Message: 11 Date: Mon, 22 Dec 2003 08:20:27 -0000 From: Mick Patrick Subject: Re: Darlene Love / Clydie King / Ruby & the Romantics Joe Somsky: > Hope to see you all at the Darlene Love Solid Gold Christmas > Show, Symphony Space, Broadway at 95th Street, Manhattan, 8pm > Friday December 19th. Hey Joe, how was the show? Blow by blow, please. :-) Art Longmire: > Also picked up the "Phil's Spectre" CD, and wanted to single out > the song "Missin' My Baby" by Clydie King-that song is just the > ultimate in greatness. I have a later record that she did on > Lizard Records but it's nowhere near as outstanding-I need to > hear more of her earlier recordings. You can't go wrong with Clydie's singles for the Imperial label, Art. All three are magnificently Spectorized to the max, courtesy producers Jerry Riopell(e) and Marshall Leib. Unfortunately, they are very expensive items, due to their popularity on the Northern Soul scene. Expect one of them to be included on "Phil's Spectre, Vol 2". > ..."Hey There Lonely Boy", (which I still think RULES over > the redo as "Hey There, Lonely Girl"). It was really esoteric > and I'm sure NO ONE knows this. > except a few weenies...It was actually Ruby & The Romantics. > They did the original. To all who like Clydie's "Missin' My Baby", might I recommend two equally marvellous tracks by Ruby & the Romantics: "Does He Really Care For Me" and "Your Baby Doesn't Love You Anymore" - excellent songs, gorgeously smooth vocals and Righteous Brothers- style productions. Did you know that Darlene Love (or Wright, as she was then known) made her recording debut singing background on a Clydie King record back in 1957? Hey la, Mick Patrick -------------------[ archived by Spectropop ]-------------------
Message: 12 Date: Sun, 21 Dec 2003 14:43:59 -0800 (PST) From: Steveo Subject: Lloyd Price and Harold Logan I would like to know how much truth there is in the story that Mr. Lloyd Price agreed to share writing royalties with his subsequently murdered (1969) business manager Harold Logan. Someone said that Mr. Logan really had no part in the co-composing of Lloyd's songs. I wonder if anyone has any info on this. Steveo -------------------[ archived by Spectropop ]-------------------
Message: 13 Date: Mon, 22 Dec 2003 01:03:12 -0800 From: Marc Wielage Subject: Re: Burt Bacharach - One Less Bell To Answer Geoff Kaiser: > Does anyone know if anyone recorded "One Less Bell to Answer" > before the Fifth Dimension, perhaps with Burt Bacharach's > involvement? My notes on this song say: The 5th Dimension's third-biggest pop hit, featuring lead singer Marilyn McCoo, and produced by Bones Howe. Originally recorded as obscure singles by Keely Smith in 1967, and by Rosemary Clooney in 1968. In the spring of 1970, The 5th Dimension performed this song "live" on an episode of the hit ABC-TV spy series IT TAKES A THIEF, where the last note of the song triggered a hidden bomb. This was their second hit with the word "Bell" in the title; the first was 'Wedding Bell Blues' from 1970. Songwriter Burt Bacharach later revealed in interviews that the hit was inspired by a remark by his then-girlfriend Angie Dickinson, who was living with him in London in late 1967. As they were in the process of moving back to America and leaving their apartment for good, the doorbell rang and Angie quipped, "well, that'll be one less bell to answer once we're gone." --Marc W. -------------------[ archived by Spectropop ]-------------------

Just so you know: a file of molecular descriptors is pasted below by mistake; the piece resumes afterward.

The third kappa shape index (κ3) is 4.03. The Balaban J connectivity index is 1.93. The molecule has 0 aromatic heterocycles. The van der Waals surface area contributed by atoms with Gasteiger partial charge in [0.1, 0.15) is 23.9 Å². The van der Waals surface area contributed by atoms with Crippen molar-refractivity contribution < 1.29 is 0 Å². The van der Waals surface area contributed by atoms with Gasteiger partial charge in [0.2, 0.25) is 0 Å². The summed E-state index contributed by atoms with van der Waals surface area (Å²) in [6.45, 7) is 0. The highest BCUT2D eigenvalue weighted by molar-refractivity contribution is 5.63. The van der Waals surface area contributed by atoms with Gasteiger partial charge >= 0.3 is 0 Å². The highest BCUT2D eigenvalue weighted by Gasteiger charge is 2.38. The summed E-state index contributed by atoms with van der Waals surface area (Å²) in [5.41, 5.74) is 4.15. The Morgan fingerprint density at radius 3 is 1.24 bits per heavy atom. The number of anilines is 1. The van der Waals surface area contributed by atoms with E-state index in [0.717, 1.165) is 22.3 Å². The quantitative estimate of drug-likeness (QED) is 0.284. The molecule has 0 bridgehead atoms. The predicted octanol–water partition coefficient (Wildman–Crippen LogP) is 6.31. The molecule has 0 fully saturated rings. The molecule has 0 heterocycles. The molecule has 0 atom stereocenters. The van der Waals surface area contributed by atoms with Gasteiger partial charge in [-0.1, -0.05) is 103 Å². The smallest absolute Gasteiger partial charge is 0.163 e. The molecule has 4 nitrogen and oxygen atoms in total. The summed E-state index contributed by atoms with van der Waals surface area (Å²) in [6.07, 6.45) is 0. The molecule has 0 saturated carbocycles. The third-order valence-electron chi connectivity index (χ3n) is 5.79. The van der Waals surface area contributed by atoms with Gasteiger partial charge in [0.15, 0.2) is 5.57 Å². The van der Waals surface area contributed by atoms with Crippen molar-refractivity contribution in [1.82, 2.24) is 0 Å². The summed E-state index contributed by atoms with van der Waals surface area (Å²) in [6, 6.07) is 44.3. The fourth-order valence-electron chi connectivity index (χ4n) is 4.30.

Message: 14 Date: Mon, 22 Dec 2003 05:17:04 -0000 From: Will Stos Subject: The Soul Club Hi Spectropoppers, I just stumbled across a site called http://the.soulclub.org which has hundreds of really hard-to-find tunes available for your listening pleasure. Does anybody know who runs this? I'm amazed at all the songs listed and found some songs, like the Bonnets' "Ya Gotta Take A Chance" that I've been looking for forever. I did a search of the archives but didn't see it mentioned in any other postings. Can someone provide a little more info? Are there other sites like this out there? Will -------------------[ archived by Spectropop ]-------------------
Message: 15 Date: Mon, 22 Dec 2003 06:16:16 -0600 From: Orion Subject: Re: Orpheus Mark T: > I have the double CD that came out in England years ago. Is it > missing any essential songs? Tom wrote: > The Ace Records / Big Beat 2CD compilation from 1995 has all the > songs from the first three MGM albums except for "Lesley's World" > from the first LP and "Don't Be So Serious" from the second. It is > also missing eight tracks from their excellent fourth album for Bell > Records. I own all four of the LPs also, and the only one I still don't give a spin is the 4th LP "Orpheus" on the Bell label. It has a much darker, less poppy sound to it. Of course, it doesn't mean the 4th LP is not good music, just one that I don't prefer. Peace, Orion -------------------[ archived by Spectropop ]-------------------